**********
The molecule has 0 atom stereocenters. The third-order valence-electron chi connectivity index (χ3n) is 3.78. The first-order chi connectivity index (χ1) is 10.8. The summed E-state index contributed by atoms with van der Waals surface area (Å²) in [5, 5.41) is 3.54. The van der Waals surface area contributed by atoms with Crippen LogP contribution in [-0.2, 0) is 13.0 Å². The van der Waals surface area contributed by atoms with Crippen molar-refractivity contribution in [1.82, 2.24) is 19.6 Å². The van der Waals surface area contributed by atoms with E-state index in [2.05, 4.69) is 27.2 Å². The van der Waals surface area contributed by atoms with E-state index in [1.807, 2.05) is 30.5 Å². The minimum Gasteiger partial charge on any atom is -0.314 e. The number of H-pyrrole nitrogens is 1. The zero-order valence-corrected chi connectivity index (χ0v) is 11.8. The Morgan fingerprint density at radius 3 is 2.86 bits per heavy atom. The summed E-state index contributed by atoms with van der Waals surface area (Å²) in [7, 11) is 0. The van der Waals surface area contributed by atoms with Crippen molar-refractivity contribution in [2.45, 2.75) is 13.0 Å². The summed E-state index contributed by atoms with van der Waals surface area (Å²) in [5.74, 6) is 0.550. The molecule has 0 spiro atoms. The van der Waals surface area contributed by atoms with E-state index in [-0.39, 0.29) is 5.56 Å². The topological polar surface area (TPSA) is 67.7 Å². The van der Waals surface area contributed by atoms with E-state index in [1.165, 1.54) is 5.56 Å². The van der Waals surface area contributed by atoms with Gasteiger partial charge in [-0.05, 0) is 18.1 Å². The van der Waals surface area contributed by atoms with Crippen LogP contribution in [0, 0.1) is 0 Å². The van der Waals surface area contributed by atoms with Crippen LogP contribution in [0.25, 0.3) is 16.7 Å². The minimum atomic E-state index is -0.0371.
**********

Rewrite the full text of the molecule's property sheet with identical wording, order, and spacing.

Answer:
The molecule has 0 atom stereocenters. The third-order valence-electron chi connectivity index (χ3n) is 3.78. The first-order chi connectivity index (χ1) is 10.8. The summed E-state index contributed by atoms with van der Waals surface area (Å²) in [5, 5.41) is 3.54. The van der Waals surface area contributed by atoms with Crippen LogP contribution in [-0.2, 0) is 13.0 Å². The van der Waals surface area contributed by atoms with Crippen molar-refractivity contribution in [1.82, 2.24) is 19.6 Å². The van der Waals surface area contributed by atoms with E-state index in [2.05, 4.69) is 27.2 Å². The van der Waals surface area contributed by atoms with E-state index in [1.807, 2.05) is 30.5 Å². The minimum Gasteiger partial charge on any atom is -0.314 e. The number of H-pyrrole nitrogens is 1. The zero-order valence-corrected chi connectivity index (χ0v) is 11.8. The Morgan fingerprint density at radius 3 is 2.86 bits per heavy atom. The summed E-state index contributed by atoms with van der Waals surface area (Å²) in [7, 11) is 0. The van der Waals surface area contributed by atoms with Crippen molar-refractivity contribution in [2.45, 2.75) is 13.0 Å². The summed E-state index contributed by atoms with van der Waals surface area (Å²) in [5.74, 6) is 0.550. The molecule has 0 spiro atoms. The van der Waals surface area contributed by atoms with E-state index in [-0.39, 0.29) is 5.56 Å². The topological polar surface area (TPSA) is 67.7 Å². The van der Waals surface area contributed by atoms with E-state index in [1.165, 1.54) is 5.56 Å². The van der Waals surface area contributed by atoms with Gasteiger partial charge in [-0.05, 0) is 18.1 Å². The van der Waals surface area contributed by atoms with Crippen LogP contribution in [0, 0.1) is 0 Å². The van der Waals surface area contributed by atoms with Crippen LogP contribution in [0.25, 0.3) is 16.7 Å². The minimum atomic E-state index is -0.0371.